Change Password
Click to change your password
Authenticator accounts
Authy backups are enabled! Image credit: Rebecca Lea Morris.

If you don’t have a backup of your authenticator app and you lose or break your phone, your 2FA codes disappear along with it. Fortunately, pretty much all authenticator apps give you a way to back up your data and save your 2FA codes in case the worst happens. 

The process of setting up and restoring backups is different for different authenticators, so you’ll need to look up the instructions for the specific app you use. If you use Microsoft Authenticator, you can check out my guide for a walkthrough. If you use Authy, you can read Twilio’s documentation on backups and sync. And if you use Google Authenticator, you can take a look at PasswordBits’ guide to backing it up.

Once you’ve prepared your backup, you’ll be ready for a 2FA emergency. For example, if you lose or break your phone, you can re-download your authenticator app on a new device and start the recovery process without breaking a sweat.

Precaution #3: If you use a security key, make a backup.

One YubiKey is plugged into an Android phone, while two YubiKeys are sitting on top of the phone.
My three Yubikeys. Image credit: Rebecca Lea Morris.

Losing your security key is bad news, as you’ve literally lost the key to your online accounts. And, unlike an authenticator, you can’t backup the data on a security key, meaning you can’t just buy a new one and restore the data from the one you lost.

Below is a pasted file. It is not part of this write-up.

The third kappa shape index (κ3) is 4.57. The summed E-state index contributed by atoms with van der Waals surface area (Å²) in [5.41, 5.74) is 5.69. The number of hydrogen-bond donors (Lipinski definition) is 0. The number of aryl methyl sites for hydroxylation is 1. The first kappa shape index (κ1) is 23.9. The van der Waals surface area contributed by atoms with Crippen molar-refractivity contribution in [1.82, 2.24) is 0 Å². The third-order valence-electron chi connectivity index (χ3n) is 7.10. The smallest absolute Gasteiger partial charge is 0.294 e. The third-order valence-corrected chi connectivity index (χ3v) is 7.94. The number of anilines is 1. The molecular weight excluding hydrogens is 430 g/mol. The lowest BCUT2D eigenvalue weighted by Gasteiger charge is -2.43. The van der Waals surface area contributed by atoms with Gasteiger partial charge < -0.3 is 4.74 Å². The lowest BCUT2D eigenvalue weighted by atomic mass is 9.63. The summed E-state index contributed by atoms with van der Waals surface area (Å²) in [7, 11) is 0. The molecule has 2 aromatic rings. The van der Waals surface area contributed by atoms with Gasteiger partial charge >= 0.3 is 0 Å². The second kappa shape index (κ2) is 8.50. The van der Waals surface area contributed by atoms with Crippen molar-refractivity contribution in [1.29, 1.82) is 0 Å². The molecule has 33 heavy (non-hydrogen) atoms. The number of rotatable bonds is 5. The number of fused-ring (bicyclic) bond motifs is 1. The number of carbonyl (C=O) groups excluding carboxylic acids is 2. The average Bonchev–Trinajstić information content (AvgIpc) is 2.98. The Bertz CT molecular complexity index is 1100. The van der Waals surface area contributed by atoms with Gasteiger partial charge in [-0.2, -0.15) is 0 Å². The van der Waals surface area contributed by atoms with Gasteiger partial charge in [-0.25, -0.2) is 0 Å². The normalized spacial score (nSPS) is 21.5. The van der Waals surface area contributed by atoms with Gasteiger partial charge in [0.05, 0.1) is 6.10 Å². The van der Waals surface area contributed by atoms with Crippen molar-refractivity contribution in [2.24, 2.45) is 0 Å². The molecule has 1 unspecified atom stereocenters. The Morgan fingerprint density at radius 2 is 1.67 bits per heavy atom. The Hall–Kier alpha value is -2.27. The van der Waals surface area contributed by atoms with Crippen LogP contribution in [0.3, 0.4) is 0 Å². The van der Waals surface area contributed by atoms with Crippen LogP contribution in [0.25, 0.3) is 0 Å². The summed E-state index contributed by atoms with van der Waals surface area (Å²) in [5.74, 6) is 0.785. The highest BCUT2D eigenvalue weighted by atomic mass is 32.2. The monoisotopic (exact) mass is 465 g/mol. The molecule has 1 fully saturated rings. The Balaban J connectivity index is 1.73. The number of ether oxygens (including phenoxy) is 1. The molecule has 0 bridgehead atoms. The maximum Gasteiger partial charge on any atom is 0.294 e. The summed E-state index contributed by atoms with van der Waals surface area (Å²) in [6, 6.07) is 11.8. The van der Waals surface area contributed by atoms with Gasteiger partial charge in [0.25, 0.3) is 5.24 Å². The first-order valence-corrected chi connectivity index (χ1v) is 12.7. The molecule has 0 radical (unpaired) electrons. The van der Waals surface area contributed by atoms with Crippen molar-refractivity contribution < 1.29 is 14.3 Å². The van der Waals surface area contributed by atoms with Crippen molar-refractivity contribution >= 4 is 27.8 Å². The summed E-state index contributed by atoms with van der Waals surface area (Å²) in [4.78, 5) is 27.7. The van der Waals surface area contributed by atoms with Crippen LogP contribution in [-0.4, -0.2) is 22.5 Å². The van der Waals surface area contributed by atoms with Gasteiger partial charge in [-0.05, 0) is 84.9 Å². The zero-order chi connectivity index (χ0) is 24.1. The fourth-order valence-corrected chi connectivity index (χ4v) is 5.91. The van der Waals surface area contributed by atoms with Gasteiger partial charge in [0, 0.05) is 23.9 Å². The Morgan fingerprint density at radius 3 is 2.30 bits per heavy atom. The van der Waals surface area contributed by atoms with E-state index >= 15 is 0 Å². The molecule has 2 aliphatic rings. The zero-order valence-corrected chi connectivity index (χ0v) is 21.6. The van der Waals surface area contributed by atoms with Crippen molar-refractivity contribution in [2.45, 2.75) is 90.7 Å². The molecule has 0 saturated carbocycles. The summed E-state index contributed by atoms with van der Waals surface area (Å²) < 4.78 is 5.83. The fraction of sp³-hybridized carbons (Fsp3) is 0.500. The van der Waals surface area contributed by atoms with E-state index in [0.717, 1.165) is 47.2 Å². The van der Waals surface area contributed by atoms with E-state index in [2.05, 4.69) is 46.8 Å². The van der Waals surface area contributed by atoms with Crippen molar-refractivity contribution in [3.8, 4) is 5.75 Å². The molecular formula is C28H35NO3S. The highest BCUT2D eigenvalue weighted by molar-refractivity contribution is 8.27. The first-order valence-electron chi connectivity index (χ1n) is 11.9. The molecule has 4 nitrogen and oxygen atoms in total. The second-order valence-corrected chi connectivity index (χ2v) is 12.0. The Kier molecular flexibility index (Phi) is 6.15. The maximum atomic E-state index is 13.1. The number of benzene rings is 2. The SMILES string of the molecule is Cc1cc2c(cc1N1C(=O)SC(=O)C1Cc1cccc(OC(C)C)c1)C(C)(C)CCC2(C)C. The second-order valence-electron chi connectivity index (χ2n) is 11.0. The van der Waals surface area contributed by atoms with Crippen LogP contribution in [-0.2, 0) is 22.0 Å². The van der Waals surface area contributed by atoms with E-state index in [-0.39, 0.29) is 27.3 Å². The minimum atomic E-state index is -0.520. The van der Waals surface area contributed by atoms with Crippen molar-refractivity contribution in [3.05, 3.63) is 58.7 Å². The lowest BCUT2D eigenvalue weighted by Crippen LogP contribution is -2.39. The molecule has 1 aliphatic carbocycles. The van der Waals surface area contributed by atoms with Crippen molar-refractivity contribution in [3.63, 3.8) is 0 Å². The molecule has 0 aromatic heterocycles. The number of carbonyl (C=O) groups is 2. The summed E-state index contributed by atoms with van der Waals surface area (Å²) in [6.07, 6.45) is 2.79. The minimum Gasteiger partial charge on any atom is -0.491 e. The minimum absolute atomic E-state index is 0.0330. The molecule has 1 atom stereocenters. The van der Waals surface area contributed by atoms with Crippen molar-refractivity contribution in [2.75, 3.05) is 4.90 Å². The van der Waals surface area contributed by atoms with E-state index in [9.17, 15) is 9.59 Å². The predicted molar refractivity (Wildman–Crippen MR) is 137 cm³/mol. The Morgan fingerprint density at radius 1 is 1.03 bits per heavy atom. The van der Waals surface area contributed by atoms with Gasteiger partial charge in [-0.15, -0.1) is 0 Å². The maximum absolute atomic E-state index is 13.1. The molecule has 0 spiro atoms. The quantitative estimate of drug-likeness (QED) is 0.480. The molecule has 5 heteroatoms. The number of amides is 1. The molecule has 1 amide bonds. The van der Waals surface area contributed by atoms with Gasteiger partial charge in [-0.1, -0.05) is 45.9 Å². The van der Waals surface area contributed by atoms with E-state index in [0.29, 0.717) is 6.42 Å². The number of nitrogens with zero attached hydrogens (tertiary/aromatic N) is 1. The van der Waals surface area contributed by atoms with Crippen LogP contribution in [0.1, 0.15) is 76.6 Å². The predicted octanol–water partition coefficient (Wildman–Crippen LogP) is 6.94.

However, most sites that support security keys allow you to set up more than one. This means you can set up a second key at the sites you use and store it somewhere safe as a backup. That way, should you lose your regular security key, you’ll still be able to use your backup to log in to your accounts. And when you log in, don’t forget to remove the lost key from your 2FA settings.

Precaution #4: Set up alternative forms of 2FA

Two YubiKeys sit on an Android phone with different authenticator apps installed.
You could enable security keys plus an authenticator app as a backup option. Image credit: Rebecca Lea Morris.

Many sites offer multiple different 2FA methods, including SMS, email, push notifications, authenticator apps and security keys. You can take advantage of this by setting up two (or even more!) forms of 2FA, such as an authenticator app and security keys. However, you should avoid using SMS-based 2FA, even as a backup, because it is neither secure nor private.

That way, even if you encounter a problem with one form of 2FA, you’ll still be able to log in using the other method. For example, if you set up an authenticator and security keys on your account and you lose your phone, you can still use your security keys to log in. Just remember to remove the 2FA option you no longer have access to once you log back in.

The takeaway

Being locked out of your own accounts because of a 2FA snafu can be scary and annoying. But it doesn’t mean you shouldn’t enable 2FA! By taking simple precautions, you can make sure any 2FA hiccups don’t cause you to lose access to your accounts.